[2.1] In museology, objects are not consumed but are acquired or collected. From this interpretation comes an understanding that physical things have a life in the possession of their owner after purchase and are not discarded after they have been used, read, or seen. Moreover, the museological concept of the object stresses the materiality of things, which implies that they are durable and may survive the lives of their original owners and start new lives of their own, creating new relations and new contexts. Therefore, objects can link the past to the present and can operate as strong personal or even collective mnemonic devices. An understanding of the sheer materiality of things means that collected items, including fan-collected items, have to be considered on their merits as objects, rather than being seen as other cultural texts. As Pearce states, "Material culture does not match language in a one-to-one sense, still less in a one-in-relation-to-one sense, but has an independent social existence of its own which contributes to social reproduction" (1992, 22)

[2.2] Pearce (1992) argues that objects are independent from words, and language alone is not sufficient enough to comprehend them. Sometimes we have to see, touch, and smell objects to understand them. Additionally, we use them to create our social lives in order to feel at home. Objects have the power to invoke memories and emotions, and many objects are intrinsic, though not always explainable, parts of our biography. Pearce focuses on the power of objects to carry the past into the present, but this concept can be extended. Objects link us not only to other times but also to other people, other places, and other lifestyles or taste cultures. They can be direct and immanent mediums, to the extent that we perceive objects as the "real thing," especially when juxtaposed against descriptions, images, and recordings.

[2.3] In order to explain the exact functioning of the object as medium, Pearce (1992) turns to semiotics, asserting that semiotics is applicable not only to the workings of language and texts but also to objects. Using the work of the semioticians Ferdinand de Saussure (1857–1913) and Roland Barthes (1915–1980), Pearce recognizes that an object as sign consists of a signified (the message that the sign communicates) and the signifier (the physical embodiment of that message). An object then functions as a sign as it communicates a message (signified) through its materiality (signifier). For example, a gold ring communicates luxury and beauty (the signified) through its materiality (expensive gold) and form (a shiny and perfect round form). The fact that the material and form (signifiers) of the gold ring stand for luxury and beauty (signified), however, is a result of human choice. Thus, the exact message that an object communicates is constructed by interpretation.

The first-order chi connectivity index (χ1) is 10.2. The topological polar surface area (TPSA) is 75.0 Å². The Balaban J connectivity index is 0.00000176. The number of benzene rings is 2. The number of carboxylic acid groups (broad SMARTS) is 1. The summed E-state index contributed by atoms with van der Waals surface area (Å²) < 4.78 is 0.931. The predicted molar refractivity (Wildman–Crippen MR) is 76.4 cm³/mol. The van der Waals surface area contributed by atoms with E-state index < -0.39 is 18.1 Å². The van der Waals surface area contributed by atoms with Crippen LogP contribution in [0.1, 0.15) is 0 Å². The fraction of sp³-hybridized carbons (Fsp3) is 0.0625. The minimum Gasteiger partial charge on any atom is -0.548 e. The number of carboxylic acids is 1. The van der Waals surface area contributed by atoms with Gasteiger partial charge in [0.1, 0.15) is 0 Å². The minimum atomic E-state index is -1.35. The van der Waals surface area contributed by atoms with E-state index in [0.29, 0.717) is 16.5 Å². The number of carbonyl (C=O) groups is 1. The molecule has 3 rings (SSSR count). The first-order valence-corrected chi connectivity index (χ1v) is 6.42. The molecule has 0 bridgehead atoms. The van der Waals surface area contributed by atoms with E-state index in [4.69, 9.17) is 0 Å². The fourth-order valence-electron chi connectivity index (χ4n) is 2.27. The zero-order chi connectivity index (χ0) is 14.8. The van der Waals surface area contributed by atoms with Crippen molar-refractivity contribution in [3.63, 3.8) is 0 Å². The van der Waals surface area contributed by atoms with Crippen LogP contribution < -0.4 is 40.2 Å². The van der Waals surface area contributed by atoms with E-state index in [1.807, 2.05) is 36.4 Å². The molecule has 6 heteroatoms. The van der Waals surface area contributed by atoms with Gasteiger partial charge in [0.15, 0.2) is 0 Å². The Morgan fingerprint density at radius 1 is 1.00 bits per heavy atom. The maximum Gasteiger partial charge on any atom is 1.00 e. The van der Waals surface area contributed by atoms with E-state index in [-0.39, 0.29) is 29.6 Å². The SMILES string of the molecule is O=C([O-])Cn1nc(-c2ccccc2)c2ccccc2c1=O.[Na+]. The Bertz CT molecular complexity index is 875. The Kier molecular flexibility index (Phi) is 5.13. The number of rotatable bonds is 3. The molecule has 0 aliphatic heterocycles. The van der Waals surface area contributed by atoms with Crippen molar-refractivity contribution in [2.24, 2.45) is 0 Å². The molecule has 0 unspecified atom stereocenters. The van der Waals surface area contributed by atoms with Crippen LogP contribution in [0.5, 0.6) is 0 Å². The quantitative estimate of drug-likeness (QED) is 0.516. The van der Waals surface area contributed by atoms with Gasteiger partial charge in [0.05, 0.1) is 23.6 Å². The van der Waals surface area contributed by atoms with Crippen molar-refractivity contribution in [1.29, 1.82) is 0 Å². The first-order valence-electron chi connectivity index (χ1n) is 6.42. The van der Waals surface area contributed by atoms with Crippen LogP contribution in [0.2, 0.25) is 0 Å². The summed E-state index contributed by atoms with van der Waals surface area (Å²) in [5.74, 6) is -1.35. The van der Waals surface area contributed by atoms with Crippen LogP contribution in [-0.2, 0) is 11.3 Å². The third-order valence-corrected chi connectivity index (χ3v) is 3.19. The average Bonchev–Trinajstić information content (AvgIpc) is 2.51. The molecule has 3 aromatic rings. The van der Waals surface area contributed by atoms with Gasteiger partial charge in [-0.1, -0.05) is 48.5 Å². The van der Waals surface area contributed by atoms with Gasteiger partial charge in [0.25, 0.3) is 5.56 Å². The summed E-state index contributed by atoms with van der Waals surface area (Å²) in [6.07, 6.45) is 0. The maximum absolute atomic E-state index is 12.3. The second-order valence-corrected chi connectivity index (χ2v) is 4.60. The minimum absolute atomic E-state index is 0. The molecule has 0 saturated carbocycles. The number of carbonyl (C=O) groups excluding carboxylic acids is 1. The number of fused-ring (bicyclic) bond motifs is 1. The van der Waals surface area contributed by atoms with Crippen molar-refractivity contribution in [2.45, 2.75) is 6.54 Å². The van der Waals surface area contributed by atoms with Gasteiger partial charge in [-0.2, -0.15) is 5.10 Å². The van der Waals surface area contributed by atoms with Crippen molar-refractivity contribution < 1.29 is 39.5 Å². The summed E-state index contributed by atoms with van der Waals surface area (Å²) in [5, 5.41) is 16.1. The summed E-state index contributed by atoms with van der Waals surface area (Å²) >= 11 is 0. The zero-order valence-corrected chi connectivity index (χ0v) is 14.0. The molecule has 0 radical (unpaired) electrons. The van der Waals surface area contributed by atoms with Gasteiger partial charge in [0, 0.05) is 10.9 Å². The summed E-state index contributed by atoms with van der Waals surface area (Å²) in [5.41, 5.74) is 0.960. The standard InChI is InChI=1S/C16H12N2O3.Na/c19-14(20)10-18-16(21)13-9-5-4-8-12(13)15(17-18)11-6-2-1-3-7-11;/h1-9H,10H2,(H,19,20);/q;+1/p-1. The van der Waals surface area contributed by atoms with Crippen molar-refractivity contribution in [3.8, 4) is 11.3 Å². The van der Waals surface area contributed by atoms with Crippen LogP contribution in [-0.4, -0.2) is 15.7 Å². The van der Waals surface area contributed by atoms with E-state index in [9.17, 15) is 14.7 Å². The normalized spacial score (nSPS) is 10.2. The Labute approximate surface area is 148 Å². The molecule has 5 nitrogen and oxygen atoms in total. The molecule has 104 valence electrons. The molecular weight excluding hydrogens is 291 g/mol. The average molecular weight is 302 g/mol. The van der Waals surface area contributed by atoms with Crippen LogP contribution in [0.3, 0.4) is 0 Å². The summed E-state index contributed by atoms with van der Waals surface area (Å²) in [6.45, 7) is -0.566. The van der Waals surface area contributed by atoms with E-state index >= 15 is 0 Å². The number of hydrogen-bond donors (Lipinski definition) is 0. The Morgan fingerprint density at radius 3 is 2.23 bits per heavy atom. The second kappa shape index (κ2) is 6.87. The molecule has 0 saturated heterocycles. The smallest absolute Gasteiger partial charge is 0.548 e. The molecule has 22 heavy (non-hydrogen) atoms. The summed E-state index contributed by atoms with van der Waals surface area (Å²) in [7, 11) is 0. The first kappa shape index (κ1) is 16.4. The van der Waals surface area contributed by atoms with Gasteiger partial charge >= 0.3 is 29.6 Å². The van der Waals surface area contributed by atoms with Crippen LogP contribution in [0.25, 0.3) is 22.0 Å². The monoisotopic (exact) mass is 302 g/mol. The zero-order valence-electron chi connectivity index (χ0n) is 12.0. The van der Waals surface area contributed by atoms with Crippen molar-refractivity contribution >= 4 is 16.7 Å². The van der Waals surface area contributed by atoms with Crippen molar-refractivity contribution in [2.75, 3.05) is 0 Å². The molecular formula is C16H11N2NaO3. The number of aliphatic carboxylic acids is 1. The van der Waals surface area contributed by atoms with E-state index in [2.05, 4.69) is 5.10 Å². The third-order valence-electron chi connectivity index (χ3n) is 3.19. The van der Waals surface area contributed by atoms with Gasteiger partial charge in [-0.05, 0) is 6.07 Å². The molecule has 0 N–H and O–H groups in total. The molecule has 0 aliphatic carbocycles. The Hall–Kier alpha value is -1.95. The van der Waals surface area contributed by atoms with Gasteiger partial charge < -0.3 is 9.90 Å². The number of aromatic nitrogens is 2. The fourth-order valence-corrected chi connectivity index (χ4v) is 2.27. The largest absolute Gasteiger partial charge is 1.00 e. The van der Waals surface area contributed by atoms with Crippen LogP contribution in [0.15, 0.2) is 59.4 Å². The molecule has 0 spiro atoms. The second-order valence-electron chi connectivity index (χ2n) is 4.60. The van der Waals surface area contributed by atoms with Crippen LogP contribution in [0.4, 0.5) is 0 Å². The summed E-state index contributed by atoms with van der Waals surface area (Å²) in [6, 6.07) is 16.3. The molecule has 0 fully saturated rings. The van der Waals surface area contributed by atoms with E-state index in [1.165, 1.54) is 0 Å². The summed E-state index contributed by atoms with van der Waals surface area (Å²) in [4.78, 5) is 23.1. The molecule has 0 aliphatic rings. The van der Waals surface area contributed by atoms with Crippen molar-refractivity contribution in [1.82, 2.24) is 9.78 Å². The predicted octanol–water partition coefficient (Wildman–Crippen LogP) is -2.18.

[2.4] This interpretation—the choice for the meaning of an object—can take on two forms, metonymic and metaphorical, a distinction originally developed by Stewart (1993). First, the interpretation of an object can be metonymic, which means that an object stands for a larger entity in which it is embedded. The gold ring thus stands for all the gold rings ever produced, as it is an intrinsic part of the wide range of gold rings, just as a piece of pyrite in a natural history museum acts like a specimen standing for all the pyrite in the natural world. However, we can also interpret objects metaphorically. In that case, "they are brought into an arbitrary association with elements to which they bear no intrinsic relationship" (Pearce 1992, 27). This means that we can interpret our gold ring in multiple ways, such as an example of the material lifestyle of the nouveaux riches, who decorate themselves ostentatiously with the most luxurious items they can find.

[2.5] According to Pearce (1992), objects can be simultaneously interpreted metonymically and metaphorically because their material form always remains an intrinsic part of their wholes; through their durable physicality, they always keep metonymically connected to (though often physically detached from) their origins. At the same time, they can be endlessly reinterpreted metaphorically as time progresses and social structures transform. This model not only applies to one-of-a-kind objects but to all objects in collections, whether they be ordinary work tools, unique handcrafted artifacts, or mass-produced merchandise.

[2.6] Although objects are meaningful to us through interpretation, they truly begin to speak when they are put into relation with other objects and together form a collection. Objects undergo a transformation when they become part of a collection. They are removed from their preexisting worlds and are used and arranged in a collection-dedicated place, which allows them to take on new meanings (MacDonald 2006). Collections are ordered and serialized, which means that relations between them are established and implied. It is in this set of relations that objects take on new meanings. Simply put, making collections is a way of ordering, or grasping, the world (Preziosi and Farago 2004).